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Re: revisiting preemption

From: chris nuernberger <cnuernber@gmail.com>
Date: Mon, 18 Feb 2013 10:01:51 -0700
Message-ID: <CAG=GWvfJHyQaA00bsn-8EdRJn+EGJWy4iZgRF8qY+2W2W596DA@mail.gmail.com>
To: Jim Barnett <Jim.Barnett@genesyslab.com>
Cc: "www-voice@w3.org" <www-voice@w3.org>
1.  I would of course like another definition.

2.  My feeling is to preempt transitions if their source state is in the
exit set of another transition regardless of it they are targetless or not.
 The reason is because it leaves the algorithm open to not even consider
transitions from atoms in the configuration that are in a previous
transition's exit set.  This could be a significant speed increase in some
situations because you can trim the atom list as you process transitions.
 Walking up from the atom to the root to find a transition (and run the
conditions and such) sometimes does take time, so a short circuit as
powerful as not having to consider the atom at all is a big win IMO.

3.  I would vote for as modular and functionally decomposed pseudo-code as
possible as it is easier to translate into functional code.

Chris


On Mon, Feb 18, 2013 at 7:58 AM, Jim Barnett <Jim.Barnett@genesyslab.com>wrote:

>  There seems to be agreement that the existing definition of preemption
> is vague and confusing.   It can be made precise, but that still may leave
> it confusing.  This leaves us with three questions:****
>
> ** **
>
> **1.       **Do we want another definition of preemption?  The obvious
> candidate is UMLís definition:  two transitions conflict if their exit sets
> have a non-null intersection. We can tweak the definition based on
> transition classes/types to have the same semantics, so the real question
> is:  which definition is easier to understand?****
>
> **2.       **What do we want to do about targetless transitions?  They
> have an empty exit set, so on the UML definition they donít preempt any
> transitions and donít preempt any other transitions.  The existing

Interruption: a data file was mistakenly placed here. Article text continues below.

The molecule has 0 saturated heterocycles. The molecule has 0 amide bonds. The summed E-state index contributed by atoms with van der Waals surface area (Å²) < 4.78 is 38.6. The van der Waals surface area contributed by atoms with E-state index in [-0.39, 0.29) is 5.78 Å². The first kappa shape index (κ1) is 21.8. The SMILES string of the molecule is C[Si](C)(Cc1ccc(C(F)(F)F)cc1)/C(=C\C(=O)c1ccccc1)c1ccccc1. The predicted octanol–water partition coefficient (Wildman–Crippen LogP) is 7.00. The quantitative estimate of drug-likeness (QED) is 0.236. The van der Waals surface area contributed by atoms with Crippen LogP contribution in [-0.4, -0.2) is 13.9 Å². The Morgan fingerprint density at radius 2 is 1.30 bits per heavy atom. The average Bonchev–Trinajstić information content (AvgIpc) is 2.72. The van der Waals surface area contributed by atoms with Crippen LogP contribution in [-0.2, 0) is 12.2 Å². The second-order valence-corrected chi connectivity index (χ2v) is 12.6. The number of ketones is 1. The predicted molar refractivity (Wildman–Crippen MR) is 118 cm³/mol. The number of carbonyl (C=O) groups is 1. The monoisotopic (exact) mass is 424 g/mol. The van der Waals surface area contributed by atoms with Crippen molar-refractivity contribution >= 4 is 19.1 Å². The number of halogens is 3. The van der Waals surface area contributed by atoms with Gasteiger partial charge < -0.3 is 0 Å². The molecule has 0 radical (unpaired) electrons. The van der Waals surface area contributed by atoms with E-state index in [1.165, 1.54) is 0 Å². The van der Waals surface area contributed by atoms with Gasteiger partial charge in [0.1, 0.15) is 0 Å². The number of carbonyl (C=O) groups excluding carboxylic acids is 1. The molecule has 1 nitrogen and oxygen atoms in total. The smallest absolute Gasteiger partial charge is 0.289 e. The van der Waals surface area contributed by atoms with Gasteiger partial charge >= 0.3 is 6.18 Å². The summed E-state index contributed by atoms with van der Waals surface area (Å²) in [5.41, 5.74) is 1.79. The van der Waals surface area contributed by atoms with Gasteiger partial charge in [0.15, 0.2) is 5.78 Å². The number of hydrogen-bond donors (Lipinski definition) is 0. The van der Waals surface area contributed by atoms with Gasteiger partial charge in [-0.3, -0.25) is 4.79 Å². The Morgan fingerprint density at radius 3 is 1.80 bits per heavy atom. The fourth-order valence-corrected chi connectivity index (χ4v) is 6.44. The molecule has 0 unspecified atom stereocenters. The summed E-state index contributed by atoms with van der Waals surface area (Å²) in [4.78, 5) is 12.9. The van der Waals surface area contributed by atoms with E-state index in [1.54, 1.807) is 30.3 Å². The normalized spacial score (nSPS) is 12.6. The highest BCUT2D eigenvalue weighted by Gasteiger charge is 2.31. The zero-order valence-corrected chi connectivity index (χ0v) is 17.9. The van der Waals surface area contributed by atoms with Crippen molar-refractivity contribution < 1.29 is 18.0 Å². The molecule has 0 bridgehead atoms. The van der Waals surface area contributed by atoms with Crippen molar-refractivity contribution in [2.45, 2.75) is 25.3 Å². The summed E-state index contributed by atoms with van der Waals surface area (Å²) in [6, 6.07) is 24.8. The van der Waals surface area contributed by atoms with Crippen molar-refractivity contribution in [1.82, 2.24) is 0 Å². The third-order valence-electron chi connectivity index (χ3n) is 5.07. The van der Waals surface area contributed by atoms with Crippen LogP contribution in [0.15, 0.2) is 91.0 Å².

> definition (based on transition types/classes) says (in effect) that a
> targetless transition is preempted by any preceding transition that exits
> its source state.  This may seem intuitively clear, but it isnít necessary
> by any means.  The whole point of preemption is to block transition sets
> that could produce an illegal configuration, and targetless transitions
> will never do that.   By not preempting targetless transitions, we end up
> with the largest set of transitions that can be guaranteed not to cause
> problems.****
>
> **3.       **When we discussed this issue in the past, we decided that
> preemption is so complicated that it should be defined in a separate place,
> hence we have ĎfilterPreemptedí as a separate function.  On the other hand,
> the filtering could be folded  back into the selectTransitions functions,
> particularly if it is based on the intersection of exitSets.   So we could
> consider getting rid of filterPreempted as a separate function.  However,
> if we do this, we have to insert the same conflict/preemption-detecting
> logic in both selectEventlessTransitions and selectTransitions, so it may
> be better to keep it factored out into a  separate function. ****
>
> ** **
>
> **-          **Jim****
>
> ** **
>



-- 
A foolish consistency is the hobgoblin of little minds - Emerson
Received on Monday, 18 February 2013 17:02:22 GMT

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